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On the traces of History

The city Potsdam is known especially as having once been the favorite residence of the Prussian kings in the 18th and 19th centuries. However, the eventful history of this place is much older. Traces of human life have been found from times as old as the beginning of the Stone Age 12,000 years ago. The Roman Entrenchment near Sacrow was built in the Bronze Age about 3 000 years ago and is one of Europe's oldest military constructions.

Potsdam was first mentioned in a document from July 3, 993, when the 13-year old King Otto III presented Poztupimi as a gift to his aunt, the Abbot Mathilde of Quedlinburg.  At this time Potsdam consisted of a Slav castle and three Slav villages along the Havel River.

During the 12th and 13th centuries, the Germans occupied and settled in the region between Elbe and Oder rivers. At the end of the 12th century, the German Potsdam is thought to have been built by Magdeburg rulers as a military settlement. A square castle tower built of stone close to a Havel river ford became the center of that settlement, located near today's "Lange Brücke" bridge. It wasn't until 1317 that a second document makes reference to Potsdam, this time referring to a small medieval town with a central market place with a church and cemetery, surrounded by some houses.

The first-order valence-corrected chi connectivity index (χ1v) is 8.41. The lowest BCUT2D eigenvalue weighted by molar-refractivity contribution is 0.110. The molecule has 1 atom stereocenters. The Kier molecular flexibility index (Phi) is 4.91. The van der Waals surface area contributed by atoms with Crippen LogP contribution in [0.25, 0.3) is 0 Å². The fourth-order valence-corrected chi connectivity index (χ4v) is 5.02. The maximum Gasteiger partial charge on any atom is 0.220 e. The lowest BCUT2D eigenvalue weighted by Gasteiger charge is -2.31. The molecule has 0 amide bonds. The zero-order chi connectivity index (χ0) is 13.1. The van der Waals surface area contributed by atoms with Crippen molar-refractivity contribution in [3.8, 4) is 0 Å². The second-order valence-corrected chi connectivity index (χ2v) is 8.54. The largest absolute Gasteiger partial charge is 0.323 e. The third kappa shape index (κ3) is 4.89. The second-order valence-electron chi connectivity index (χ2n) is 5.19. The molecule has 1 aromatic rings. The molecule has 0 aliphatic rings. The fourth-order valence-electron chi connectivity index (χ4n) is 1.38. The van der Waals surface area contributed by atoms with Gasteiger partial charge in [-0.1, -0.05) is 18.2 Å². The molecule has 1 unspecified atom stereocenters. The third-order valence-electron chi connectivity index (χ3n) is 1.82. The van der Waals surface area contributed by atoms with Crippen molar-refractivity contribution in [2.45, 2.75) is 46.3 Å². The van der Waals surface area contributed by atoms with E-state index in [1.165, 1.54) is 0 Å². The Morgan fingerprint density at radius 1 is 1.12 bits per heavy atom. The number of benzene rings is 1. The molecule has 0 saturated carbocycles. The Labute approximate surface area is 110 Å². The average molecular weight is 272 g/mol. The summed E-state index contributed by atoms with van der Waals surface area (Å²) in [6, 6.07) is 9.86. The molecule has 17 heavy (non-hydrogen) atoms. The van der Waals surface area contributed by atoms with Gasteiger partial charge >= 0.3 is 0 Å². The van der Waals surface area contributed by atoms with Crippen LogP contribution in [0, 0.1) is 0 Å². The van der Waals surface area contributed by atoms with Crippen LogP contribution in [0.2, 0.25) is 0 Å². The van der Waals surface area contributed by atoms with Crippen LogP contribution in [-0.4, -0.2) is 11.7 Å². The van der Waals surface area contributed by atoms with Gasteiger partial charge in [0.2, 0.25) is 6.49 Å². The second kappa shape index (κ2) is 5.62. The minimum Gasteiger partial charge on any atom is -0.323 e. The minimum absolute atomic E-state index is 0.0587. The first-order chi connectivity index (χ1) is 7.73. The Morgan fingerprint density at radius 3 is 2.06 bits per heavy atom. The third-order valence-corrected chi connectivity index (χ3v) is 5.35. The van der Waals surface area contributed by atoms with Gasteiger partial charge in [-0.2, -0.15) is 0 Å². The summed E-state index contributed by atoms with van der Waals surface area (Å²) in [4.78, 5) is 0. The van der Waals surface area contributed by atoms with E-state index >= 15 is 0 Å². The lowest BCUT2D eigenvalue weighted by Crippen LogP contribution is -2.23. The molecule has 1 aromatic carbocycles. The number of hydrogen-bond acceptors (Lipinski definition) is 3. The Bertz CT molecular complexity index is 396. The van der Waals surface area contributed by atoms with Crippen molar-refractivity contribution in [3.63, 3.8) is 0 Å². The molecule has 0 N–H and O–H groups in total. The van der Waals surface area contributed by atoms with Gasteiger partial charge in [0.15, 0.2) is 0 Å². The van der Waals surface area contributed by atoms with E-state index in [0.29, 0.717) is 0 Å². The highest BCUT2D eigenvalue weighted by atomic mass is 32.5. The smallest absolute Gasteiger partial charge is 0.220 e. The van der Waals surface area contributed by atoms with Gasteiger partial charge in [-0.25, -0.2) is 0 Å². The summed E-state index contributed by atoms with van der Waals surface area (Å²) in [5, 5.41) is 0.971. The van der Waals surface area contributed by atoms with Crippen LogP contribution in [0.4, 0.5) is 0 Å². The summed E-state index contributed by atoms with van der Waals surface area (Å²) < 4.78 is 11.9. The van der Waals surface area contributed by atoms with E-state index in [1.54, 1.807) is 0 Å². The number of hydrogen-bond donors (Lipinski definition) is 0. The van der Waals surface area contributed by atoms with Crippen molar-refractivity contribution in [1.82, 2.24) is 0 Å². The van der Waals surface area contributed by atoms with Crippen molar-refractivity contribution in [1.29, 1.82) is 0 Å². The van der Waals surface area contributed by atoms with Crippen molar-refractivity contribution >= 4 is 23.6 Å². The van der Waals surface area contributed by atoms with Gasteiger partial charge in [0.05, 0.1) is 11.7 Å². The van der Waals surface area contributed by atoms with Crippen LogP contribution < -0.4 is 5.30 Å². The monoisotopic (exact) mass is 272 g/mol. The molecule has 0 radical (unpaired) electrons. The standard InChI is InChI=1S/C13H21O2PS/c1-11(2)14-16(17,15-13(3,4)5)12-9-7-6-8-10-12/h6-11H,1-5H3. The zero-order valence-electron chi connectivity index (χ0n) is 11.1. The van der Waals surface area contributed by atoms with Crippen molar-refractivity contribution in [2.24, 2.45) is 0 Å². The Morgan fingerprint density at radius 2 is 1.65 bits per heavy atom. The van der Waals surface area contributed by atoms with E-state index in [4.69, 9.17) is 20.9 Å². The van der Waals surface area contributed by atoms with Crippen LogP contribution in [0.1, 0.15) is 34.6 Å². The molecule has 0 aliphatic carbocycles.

Outside that small town - in what is today Burgstrasse - small community of fishermen developed. In fact, for most of the next three centuries, most of Potsdam's residents were fishermen along with craftsmen like bakers, butchers, shoemakers, linen weavers and tailors. A castle, mentioned in old documents for the first time in 1375, was probably enlarged as early as in the 14th century and again during the 15th and 16th centuries.

Potsdam first became important in the 17th century when Prince Frederick William (the Great Prince Elector) decided that the city of Berlin did not provide sufficient scope for his desired level of prestige. In Potsdam, he saw a remarkably fine location with wide-branching, usable waterways surrounded by rolling, arable land. Not least of all, the sovereign had access to rich hunting-grounds here.

Therefore, he began consolidating his property in Potsdam from 1657, as the basis for building a second royal seat alongside the traditional court in Berlin. In 1660, construction started to convert the old medieval castle into a palace. In 1685, Frederick William issued the "Edict of Potsdam" by which he opened his country to the Huguenots, who had been expelled from France. The population expanded, the Havel crossing was reconstructed, and the town grew.